Kelly Kroger
CEO
C&A Mexico
/
Expert Contributor

Long-Term Brand Relevance

By Kelly Kroger | Wed, 09/14/2022 - 12:00

Young businesses spend a lot of energy defining and positioning their brand and many more years focused on increasing their value. But we don't often discuss the challenge of maintaining that brand’s value through the passage of time, as the company's customers are replaced by their children and even grandchildren. How does a brand maintain its relevance with customers over generations?  

The answer lies where it always has and always will: with the customer.

Independent of your industry, the most valuable information you can obtain is that which comes directly from your customer. It is important to continually engage in two-way communication with your customers and identify how their needs and preferences are evolving over time as well as changes in their preferred method of engaging with your brand and purchasing your product. This information will allow you to identify necessary changes to your product, communication, and brand image, not to mention emerging sales channels.  

It is also important to continually improve and adjust your product offering, fueling innovation within your organization and facilitating the ability to pilot new ideas and quickly implement those with positive results. Complacency is the enemy. It is time to eradicate the adage, “if it isn’t broken, don't fix it.” Luckily for those of us in retail, we can easily test new products and services before needing to commit to a large-scale roll-out. Even when pilots do not result in commercial success, there is value in the learning gained. 

The C&A brand was born over 180 years ago in the Netherlands and this year marks our 23rd anniversary in Mexico. While change has been a constant, never has the speed of change been as fast as it is today. 

The majority of C&A’s customers in Mexico are between25 and 35 years old. This means our target customer will shift from millennials to centennials soon and we are currently focused on evolving our brand, products and experience for the first digitally native generation. 

Although centennials or Generation Z have similarities to the millennials, there are differences in how they shop and brands will need to adjust to win them over. Gen Z is the information generation and they do research and browse online before going to physical stores (if they didn't already buy online). They like websites that provide plenty of useful information on the product, descriptions and sizing and place a high value on reviews submitted by other customers on the brand’s site. They also place importance on the ability to interact online and obtain answers for any questions they may have in real time. Otherwise, they will likely move on to another brand where they can obtain all the information they need.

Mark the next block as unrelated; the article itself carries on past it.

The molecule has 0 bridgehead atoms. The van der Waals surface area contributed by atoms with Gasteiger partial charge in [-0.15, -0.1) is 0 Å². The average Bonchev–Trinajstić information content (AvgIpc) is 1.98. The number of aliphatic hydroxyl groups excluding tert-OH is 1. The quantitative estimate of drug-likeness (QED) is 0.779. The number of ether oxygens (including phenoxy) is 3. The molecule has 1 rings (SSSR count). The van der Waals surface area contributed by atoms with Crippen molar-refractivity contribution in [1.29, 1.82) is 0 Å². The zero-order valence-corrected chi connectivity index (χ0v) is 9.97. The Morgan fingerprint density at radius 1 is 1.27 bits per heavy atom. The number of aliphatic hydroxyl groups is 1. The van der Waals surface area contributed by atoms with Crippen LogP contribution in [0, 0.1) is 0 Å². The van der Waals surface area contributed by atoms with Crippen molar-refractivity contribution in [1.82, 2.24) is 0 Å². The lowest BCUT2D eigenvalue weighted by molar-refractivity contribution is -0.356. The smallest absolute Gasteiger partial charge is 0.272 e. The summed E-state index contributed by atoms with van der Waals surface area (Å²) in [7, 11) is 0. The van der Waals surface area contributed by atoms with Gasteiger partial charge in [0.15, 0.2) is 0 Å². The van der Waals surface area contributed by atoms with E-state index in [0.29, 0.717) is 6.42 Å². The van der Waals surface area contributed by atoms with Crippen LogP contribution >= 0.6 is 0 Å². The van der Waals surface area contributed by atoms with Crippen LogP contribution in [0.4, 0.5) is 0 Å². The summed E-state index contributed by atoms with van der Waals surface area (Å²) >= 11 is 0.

Gen Z is also more environmentally and ethically conscious than previous generations and that will be a part of their purchase decision. At the same time, they are also more cost-conscious. For fashion brands, that means we face the challenge of creating ethically and sustainably produced collections that are also affordable for their limited budgets.

C&A Mexico remains true to our brand’s original purpose of democratizing fashion, providing an attractive and affordable wardrobe for the entire family. We are also focused on the following improvements to continue to delight our customers in the coming years:

  • Ensuring C&A brand messages reflect our values and purpose and utilizing more digital campaigns that are short in length and contain impactful visual content.  

  • Communicating not only what we do but how we do it. Ensuring complete transparency and explaining how our sustainability program ensures that we are responsibly producing our garments, protecting the planet and people throughout the supply chain. This is not new to C&A but it’s of greater importance to centennials so we will increase communication regarding our program to consumers.

  • We are growing our share of casual products as well as evolving what “casual fashion” means to C&A, based on customer input. Centennials want to look great and be fashionable but comfort is increasingly an important consideration. 

  • Increasing omnichannel digital content in our communication strategies and changing the way we measure the effectiveness of marketing campaigns. 

  • Marketing efforts can no longer be linked to online or offline sales because centennials interact with both channels constantly to make purchase decisions and engage with brands.

  • Redefining customer experience to integrate online and offline channels and ensuring personalization in all channels. Centennials are native omnichannel consumers, they have never known anything else. As a mother of teenagers, I can testify that their notion of time is quite different. They expect everything to be as simple and fast as a “click.” This has significant impacts on the way we work at C&A to ensure we continue to meet our customers’ expectations in the future. 

  • We need to not only increase reaction time on our website but also in the store and at the checkout line.  

The only constant is change and that is what makes fashion retail such a dynamic industry and a professional challenge. I encourage all adrenaline junkies to apply.

Photo by:   Kelly Kroger